Thursday, July 8, 2010

Obeying the law

As a consequence of my aborted parole hearing back in May, I recently underwent a long interview with a psychologist.

Given my reputation as a man with anti-authority leanings, the discussion inevitably dipped into the area of obedience to the law. As with all robots connected with the prison system, my man held the view that we should always obey the law - and that my minor misfeasances over the years signify some sort of dangerousness.

I have mentioned this before, to some consternation, but I felt the need to point out that we are all law-breakers. Be it breaking the speed limit, dodging a little tax, or failing to buy a new TV licence right on time; no one complies with every law all of the time. We just don't. Prisoners don't have a monopoly on criminality. This does not imply dangerousness.

So I explained my view that laws are of relative significance. Sliding over the speed limit at 4am on an empty motorway is not the same of letting a bomb off in a shopping centre. Both may be illegal but one causes social harm, the other doesn't. And I have no objection to people who don't cause social harm, whether the actions are strictly legal or not.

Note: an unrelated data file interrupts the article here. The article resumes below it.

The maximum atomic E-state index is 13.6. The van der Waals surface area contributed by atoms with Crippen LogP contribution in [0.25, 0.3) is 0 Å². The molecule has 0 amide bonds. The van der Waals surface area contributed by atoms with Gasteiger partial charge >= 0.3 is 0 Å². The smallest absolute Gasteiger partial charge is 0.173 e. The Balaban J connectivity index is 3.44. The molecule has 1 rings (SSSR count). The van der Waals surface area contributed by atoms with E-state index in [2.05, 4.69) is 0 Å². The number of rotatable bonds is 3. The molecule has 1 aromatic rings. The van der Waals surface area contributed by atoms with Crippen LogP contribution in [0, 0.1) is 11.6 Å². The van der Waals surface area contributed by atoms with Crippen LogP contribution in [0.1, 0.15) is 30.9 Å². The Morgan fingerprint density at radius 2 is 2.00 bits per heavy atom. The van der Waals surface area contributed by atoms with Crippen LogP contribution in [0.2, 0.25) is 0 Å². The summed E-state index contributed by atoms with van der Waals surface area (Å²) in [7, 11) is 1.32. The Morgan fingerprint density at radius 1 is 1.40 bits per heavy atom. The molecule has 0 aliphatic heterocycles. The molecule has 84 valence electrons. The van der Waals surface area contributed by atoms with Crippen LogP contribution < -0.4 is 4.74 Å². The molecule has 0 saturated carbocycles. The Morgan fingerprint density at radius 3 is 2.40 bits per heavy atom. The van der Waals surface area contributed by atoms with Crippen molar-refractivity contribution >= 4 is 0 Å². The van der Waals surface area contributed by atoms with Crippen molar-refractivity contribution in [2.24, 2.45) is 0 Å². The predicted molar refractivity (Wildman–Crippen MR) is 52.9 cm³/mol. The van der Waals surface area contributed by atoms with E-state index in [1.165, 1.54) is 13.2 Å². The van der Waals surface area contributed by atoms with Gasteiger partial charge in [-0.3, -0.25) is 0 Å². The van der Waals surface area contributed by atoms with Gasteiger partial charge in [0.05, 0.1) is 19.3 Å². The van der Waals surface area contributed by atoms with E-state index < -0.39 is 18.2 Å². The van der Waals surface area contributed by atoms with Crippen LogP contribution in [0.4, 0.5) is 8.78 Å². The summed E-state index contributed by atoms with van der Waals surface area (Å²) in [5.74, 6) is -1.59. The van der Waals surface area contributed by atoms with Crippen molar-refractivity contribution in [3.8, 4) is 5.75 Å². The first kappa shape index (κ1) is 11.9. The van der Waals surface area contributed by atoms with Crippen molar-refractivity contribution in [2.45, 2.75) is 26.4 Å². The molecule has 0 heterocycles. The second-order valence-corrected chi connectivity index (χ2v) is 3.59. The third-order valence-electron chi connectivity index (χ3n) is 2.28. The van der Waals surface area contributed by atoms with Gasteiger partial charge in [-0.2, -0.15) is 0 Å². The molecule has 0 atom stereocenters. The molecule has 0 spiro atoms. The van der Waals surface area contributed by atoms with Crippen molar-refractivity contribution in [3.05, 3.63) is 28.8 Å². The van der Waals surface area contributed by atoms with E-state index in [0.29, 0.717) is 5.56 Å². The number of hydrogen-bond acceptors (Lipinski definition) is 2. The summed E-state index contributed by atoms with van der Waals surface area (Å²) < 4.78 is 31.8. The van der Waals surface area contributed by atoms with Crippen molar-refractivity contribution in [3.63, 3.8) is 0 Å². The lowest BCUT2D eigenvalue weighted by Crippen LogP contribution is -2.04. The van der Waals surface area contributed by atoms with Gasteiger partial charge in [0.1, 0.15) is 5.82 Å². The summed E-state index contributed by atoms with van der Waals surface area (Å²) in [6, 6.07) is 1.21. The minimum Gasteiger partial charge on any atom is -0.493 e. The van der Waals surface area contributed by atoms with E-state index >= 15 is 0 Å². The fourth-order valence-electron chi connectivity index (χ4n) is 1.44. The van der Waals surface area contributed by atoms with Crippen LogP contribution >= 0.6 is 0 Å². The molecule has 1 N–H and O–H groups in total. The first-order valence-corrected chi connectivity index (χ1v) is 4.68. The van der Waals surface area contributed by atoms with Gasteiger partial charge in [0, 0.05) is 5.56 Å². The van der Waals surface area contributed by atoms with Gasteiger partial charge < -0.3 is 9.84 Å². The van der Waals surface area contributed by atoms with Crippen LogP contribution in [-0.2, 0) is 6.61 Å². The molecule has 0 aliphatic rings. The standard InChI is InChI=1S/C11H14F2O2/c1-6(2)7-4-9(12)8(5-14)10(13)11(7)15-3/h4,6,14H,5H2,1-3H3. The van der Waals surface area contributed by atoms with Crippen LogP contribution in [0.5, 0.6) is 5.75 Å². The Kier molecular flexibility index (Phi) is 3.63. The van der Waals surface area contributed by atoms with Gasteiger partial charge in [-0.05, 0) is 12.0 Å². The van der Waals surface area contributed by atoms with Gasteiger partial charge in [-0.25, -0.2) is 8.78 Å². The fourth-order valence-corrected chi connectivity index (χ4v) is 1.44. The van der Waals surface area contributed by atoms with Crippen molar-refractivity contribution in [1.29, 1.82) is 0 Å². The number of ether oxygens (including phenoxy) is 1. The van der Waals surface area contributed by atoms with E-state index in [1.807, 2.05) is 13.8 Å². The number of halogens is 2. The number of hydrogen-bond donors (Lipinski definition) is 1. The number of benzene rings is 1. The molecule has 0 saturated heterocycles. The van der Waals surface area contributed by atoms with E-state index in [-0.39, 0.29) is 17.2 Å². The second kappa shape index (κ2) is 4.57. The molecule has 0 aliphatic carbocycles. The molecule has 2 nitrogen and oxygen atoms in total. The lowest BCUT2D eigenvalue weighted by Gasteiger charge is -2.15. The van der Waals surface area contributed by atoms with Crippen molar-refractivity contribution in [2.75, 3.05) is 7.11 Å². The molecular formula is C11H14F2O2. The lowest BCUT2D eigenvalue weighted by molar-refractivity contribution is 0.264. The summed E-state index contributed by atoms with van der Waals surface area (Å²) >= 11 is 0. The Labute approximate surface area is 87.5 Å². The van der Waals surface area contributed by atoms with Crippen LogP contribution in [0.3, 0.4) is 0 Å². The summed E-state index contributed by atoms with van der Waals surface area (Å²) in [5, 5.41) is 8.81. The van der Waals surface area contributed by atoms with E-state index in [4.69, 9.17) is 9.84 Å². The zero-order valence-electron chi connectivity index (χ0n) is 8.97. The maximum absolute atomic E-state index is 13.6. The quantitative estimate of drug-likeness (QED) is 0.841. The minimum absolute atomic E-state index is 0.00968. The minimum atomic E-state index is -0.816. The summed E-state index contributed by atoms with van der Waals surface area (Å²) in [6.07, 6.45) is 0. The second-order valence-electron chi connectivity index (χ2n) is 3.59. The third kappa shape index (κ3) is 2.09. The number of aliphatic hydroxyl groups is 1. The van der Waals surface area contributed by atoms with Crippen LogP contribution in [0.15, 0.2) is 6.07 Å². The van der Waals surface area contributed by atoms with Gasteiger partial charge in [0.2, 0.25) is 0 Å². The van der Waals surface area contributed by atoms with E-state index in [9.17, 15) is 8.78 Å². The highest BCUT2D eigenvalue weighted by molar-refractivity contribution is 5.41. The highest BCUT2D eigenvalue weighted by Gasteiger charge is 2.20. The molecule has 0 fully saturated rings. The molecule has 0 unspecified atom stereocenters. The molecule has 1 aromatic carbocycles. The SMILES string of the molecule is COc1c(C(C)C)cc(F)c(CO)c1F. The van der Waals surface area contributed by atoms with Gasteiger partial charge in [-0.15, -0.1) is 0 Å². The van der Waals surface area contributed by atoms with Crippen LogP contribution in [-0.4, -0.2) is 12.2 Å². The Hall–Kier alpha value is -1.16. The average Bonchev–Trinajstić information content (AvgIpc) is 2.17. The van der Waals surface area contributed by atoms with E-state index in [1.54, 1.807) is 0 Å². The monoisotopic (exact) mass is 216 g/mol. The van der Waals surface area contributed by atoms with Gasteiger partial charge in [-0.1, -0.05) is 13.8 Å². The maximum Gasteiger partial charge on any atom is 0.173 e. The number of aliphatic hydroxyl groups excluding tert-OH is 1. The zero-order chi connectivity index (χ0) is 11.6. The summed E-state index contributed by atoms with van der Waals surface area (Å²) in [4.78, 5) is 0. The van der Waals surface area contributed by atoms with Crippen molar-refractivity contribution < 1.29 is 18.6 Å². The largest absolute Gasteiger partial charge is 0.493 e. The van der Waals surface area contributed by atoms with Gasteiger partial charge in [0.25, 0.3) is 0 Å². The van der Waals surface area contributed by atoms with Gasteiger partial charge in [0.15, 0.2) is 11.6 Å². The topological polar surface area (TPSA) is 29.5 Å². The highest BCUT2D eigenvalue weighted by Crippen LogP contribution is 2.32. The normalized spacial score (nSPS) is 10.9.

This causes prison staff and the parole board some consternation. They honestly believe that if a prisoner is willing to commit one crime - e.g., speeding - then he must have a disregard for law per se and so capable of breaking any and all law. Basically, if you break the speed limit then your garden may be full of murdered bodies. Honest to god, that is their 'reasoning’ process.

I also pointed out that not all law is good. Some are oppressive and should be broken by all right minded people. And to those who believe that we should always obey the law, no matter what, I make the following observations.

Without law-breaking, women would not have the vote. India would still be ruled by the pampered sons of Eton. The United States would be a mere offshoot of Whitehall. And the Blacks in South Africa would have remained under the whip.

So, which laws should I obey?


  1. My instinct says weigh up the harms of obey v not obeying a given rile they obey the ones that are logical and are in place so that other people are not put in unnecessary danger.

    The other part of me says 'make the right noises to the people who currently control your life whilst mentally 'flipping them the bird' so you can get out of that ruddy shit hole and get on with your life.'

  2. Not a law as such, but, quoting William Shakespeare:

    ”To thine own self be true, and it must follow, as the night the day, thou canst not then be false to any man.”

    I would say that would about cover it, though in this too specialized world how many overqualified specialists would even recognise the quote, let alone understand it?

  3. Good points Ben.

    I guess the difference between ethics (the law as we believe it), and morality (the way we behave), is as the cup and the lip.

    I believe the Spartans had the view that breaking the law was OK, but being caught was proof that the gods had abandoned you.



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